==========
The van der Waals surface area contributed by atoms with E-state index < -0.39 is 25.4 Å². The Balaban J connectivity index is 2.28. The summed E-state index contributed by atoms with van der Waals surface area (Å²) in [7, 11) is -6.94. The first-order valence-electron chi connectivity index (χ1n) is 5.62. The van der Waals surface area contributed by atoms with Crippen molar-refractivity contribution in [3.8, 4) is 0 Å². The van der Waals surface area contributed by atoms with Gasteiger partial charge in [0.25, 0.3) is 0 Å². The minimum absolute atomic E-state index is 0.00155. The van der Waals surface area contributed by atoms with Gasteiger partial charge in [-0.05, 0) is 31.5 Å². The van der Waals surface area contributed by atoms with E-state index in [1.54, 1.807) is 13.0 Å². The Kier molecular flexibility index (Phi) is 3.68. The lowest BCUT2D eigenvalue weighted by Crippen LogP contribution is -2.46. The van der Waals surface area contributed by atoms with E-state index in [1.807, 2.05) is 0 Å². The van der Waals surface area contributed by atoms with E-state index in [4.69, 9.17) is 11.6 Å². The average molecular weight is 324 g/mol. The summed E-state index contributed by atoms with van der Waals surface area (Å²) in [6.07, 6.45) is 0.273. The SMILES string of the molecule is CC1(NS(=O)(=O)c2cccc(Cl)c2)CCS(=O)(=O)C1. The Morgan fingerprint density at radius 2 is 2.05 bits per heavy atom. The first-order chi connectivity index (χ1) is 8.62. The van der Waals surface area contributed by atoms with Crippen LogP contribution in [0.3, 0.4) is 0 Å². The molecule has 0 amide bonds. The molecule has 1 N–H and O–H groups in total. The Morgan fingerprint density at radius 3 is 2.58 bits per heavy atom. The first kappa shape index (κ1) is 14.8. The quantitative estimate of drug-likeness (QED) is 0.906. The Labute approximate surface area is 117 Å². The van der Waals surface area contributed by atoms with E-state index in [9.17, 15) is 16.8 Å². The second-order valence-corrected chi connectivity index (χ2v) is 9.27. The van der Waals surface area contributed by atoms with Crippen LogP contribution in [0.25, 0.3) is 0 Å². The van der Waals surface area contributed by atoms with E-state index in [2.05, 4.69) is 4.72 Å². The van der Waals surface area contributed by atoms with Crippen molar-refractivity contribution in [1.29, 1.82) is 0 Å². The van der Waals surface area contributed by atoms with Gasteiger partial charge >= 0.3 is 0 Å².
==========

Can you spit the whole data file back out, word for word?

The van der Waals surface area contributed by atoms with E-state index < -0.39 is 25.4 Å². The Balaban J connectivity index is 2.28. The summed E-state index contributed by atoms with van der Waals surface area (Å²) in [7, 11) is -6.94. The first-order valence-electron chi connectivity index (χ1n) is 5.62. The van der Waals surface area contributed by atoms with Crippen molar-refractivity contribution in [3.8, 4) is 0 Å². The van der Waals surface area contributed by atoms with Gasteiger partial charge in [0.25, 0.3) is 0 Å². The minimum absolute atomic E-state index is 0.00155. The van der Waals surface area contributed by atoms with Gasteiger partial charge in [-0.05, 0) is 31.5 Å². The van der Waals surface area contributed by atoms with E-state index in [1.54, 1.807) is 13.0 Å². The Kier molecular flexibility index (Phi) is 3.68. The lowest BCUT2D eigenvalue weighted by Crippen LogP contribution is -2.46. The van der Waals surface area contributed by atoms with E-state index in [1.807, 2.05) is 0 Å². The van der Waals surface area contributed by atoms with E-state index in [4.69, 9.17) is 11.6 Å². The average molecular weight is 324 g/mol. The summed E-state index contributed by atoms with van der Waals surface area (Å²) in [6.07, 6.45) is 0.273. The SMILES string of the molecule is CC1(NS(=O)(=O)c2cccc(Cl)c2)CCS(=O)(=O)C1. The Morgan fingerprint density at radius 2 is 2.05 bits per heavy atom. The first-order chi connectivity index (χ1) is 8.62. The van der Waals surface area contributed by atoms with Crippen LogP contribution in [0.3, 0.4) is 0 Å². The molecule has 0 amide bonds. The molecule has 1 N–H and O–H groups in total. The Morgan fingerprint density at radius 3 is 2.58 bits per heavy atom. The first kappa shape index (κ1) is 14.8. The quantitative estimate of drug-likeness (QED) is 0.906. The Labute approximate surface area is 117 Å². The van der Waals surface area contributed by atoms with E-state index in [9.17, 15) is 16.8 Å². The second-order valence-corrected chi connectivity index (χ2v) is 9.27. The van der Waals surface area contributed by atoms with Crippen LogP contribution in [0.25, 0.3) is 0 Å². The van der Waals surface area contributed by atoms with E-state index in [2.05, 4.69) is 4.72 Å². The van der Waals surface area contributed by atoms with Crippen molar-refractivity contribution in [1.29, 1.82) is 0 Å². The van der Waals surface area contributed by atoms with Gasteiger partial charge >= 0.3 is 0 Å².